The lead horse did not follow the narrow trail. It jumped, without hesitation off of the cliff. The others followed suit. My eyes wide open, I could not believe what I was witnessing. The horses spread huge wings that let them fly off into the seemingly never ending open sky. The cliffs were nothing more than a take off point for these descendants of Pegasus. From their graceful flight it was apparent that this was nothing new to their daily routine. I could not help but wonder if Poseidon, Medusa, Chysaor and other Greek Gods also witnessed this great wonder.
I drew back the string on my bow and released an arrow into the sky. The arrow trailed across the sky leaving yellow and blue flames in its wake. It continued to go straight into the darkness at the top of the sky where the arrow turned into a brilliant meteor that passed through the outer edge of the earth’s atmosphere heading deep into outer space.
I was confused; certainly dazed by this series of events. How could this be possible? I struggled to make sense out of what I just witnessed. I searched the recesses of my brain for an answer. It made no sense, it could not be! My head was swimming in thick, dark waters; I was drowning in a pond of confusion.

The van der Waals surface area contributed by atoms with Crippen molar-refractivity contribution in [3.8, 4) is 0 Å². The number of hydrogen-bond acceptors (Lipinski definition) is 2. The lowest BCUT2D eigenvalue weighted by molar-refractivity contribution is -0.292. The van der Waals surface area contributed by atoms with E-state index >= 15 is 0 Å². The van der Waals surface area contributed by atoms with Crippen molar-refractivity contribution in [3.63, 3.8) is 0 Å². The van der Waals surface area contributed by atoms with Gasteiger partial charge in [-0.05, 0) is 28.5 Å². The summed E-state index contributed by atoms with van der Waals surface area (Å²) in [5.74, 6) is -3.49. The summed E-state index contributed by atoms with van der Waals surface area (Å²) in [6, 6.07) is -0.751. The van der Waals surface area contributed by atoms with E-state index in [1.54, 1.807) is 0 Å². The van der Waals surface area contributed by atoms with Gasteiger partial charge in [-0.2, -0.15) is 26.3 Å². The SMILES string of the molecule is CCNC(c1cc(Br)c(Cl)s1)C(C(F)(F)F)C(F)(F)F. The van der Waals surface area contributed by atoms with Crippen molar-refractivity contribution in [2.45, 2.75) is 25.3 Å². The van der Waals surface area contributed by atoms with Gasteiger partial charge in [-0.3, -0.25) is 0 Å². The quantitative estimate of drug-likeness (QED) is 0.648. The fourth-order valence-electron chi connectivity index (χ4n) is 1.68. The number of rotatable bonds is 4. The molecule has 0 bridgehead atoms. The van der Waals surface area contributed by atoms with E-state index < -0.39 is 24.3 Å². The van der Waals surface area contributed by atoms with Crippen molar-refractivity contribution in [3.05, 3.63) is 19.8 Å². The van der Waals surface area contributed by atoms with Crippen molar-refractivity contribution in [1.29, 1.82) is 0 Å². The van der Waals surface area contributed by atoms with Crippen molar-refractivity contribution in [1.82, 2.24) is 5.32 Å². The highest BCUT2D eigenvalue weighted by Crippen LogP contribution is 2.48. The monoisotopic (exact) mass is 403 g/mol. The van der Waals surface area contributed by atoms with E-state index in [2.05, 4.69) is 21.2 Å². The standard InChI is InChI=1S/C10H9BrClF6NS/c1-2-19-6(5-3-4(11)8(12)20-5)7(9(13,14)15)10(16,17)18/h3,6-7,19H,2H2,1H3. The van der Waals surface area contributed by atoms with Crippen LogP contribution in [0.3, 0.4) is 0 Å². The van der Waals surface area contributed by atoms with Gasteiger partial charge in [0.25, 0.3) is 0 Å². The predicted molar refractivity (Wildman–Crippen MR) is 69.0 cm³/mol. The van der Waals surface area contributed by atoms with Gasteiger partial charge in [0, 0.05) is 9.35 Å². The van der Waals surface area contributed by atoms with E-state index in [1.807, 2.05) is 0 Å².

Very slowly I began to recognize things. First there was the dark room. Then there was the realization that I was lying in a prone position. I sat straight up and tried to adjust my eyes to the dark. I realized that my confusion was real and I had just experienced the most faithful rendering of a dream I had ever encountered. Although still foggy and not able to rectify all of my visions I felt a little less alarmed and just a little more in control. I tried to remember all of the details of the dream but already brain shadows cloaked the recent drama into an almost unrecognizable form. Life is seldom crystal clear.